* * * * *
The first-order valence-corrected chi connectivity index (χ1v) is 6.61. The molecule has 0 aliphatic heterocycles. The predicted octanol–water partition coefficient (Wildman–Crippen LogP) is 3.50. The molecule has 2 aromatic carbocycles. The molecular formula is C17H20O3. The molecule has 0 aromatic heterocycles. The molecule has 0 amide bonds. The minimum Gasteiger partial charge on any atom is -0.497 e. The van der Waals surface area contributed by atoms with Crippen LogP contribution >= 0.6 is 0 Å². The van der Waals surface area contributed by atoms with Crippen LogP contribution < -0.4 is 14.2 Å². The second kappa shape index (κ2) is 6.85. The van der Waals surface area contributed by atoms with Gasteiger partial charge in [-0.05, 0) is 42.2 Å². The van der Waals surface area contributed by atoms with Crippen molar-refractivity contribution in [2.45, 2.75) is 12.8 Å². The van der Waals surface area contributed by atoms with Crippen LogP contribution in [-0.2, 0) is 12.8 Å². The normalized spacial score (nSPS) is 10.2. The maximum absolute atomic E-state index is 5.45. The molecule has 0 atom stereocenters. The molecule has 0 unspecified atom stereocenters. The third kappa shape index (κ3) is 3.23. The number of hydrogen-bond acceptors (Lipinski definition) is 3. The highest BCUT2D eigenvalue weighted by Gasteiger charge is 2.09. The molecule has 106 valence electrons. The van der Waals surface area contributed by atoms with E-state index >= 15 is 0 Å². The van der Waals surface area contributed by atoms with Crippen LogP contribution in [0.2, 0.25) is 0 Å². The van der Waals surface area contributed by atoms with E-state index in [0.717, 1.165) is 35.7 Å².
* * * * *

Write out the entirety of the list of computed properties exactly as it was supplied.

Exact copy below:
The first-order valence-corrected chi connectivity index (χ1v) is 6.61. The molecule has 0 aliphatic heterocycles. The predicted octanol–water partition coefficient (Wildman–Crippen LogP) is 3.50. The molecule has 2 aromatic carbocycles. The molecular formula is C17H20O3. The molecule has 0 aromatic heterocycles. The molecule has 0 amide bonds. The minimum Gasteiger partial charge on any atom is -0.497 e. The van der Waals surface area contributed by atoms with Crippen LogP contribution >= 0.6 is 0 Å². The van der Waals surface area contributed by atoms with Crippen LogP contribution < -0.4 is 14.2 Å². The second kappa shape index (κ2) is 6.85. The van der Waals surface area contributed by atoms with Gasteiger partial charge in [-0.05, 0) is 42.2 Å². The van der Waals surface area contributed by atoms with Crippen molar-refractivity contribution in [2.45, 2.75) is 12.8 Å². The van der Waals surface area contributed by atoms with Crippen LogP contribution in [-0.2, 0) is 12.8 Å². The normalized spacial score (nSPS) is 10.2. The maximum absolute atomic E-state index is 5.45. The molecule has 0 atom stereocenters. The molecule has 0 unspecified atom stereocenters. The third kappa shape index (κ3) is 3.23. The number of hydrogen-bond acceptors (Lipinski definition) is 3. The highest BCUT2D eigenvalue weighted by Gasteiger charge is 2.09. The molecule has 106 valence electrons. The van der Waals surface area contributed by atoms with E-state index >= 15 is 0 Å². The van der Waals surface area contributed by atoms with Crippen LogP contribution in [0.2, 0.25) is 0 Å². The van der Waals surface area contributed by atoms with E-state index in [0.717, 1.165) is 35.7 Å².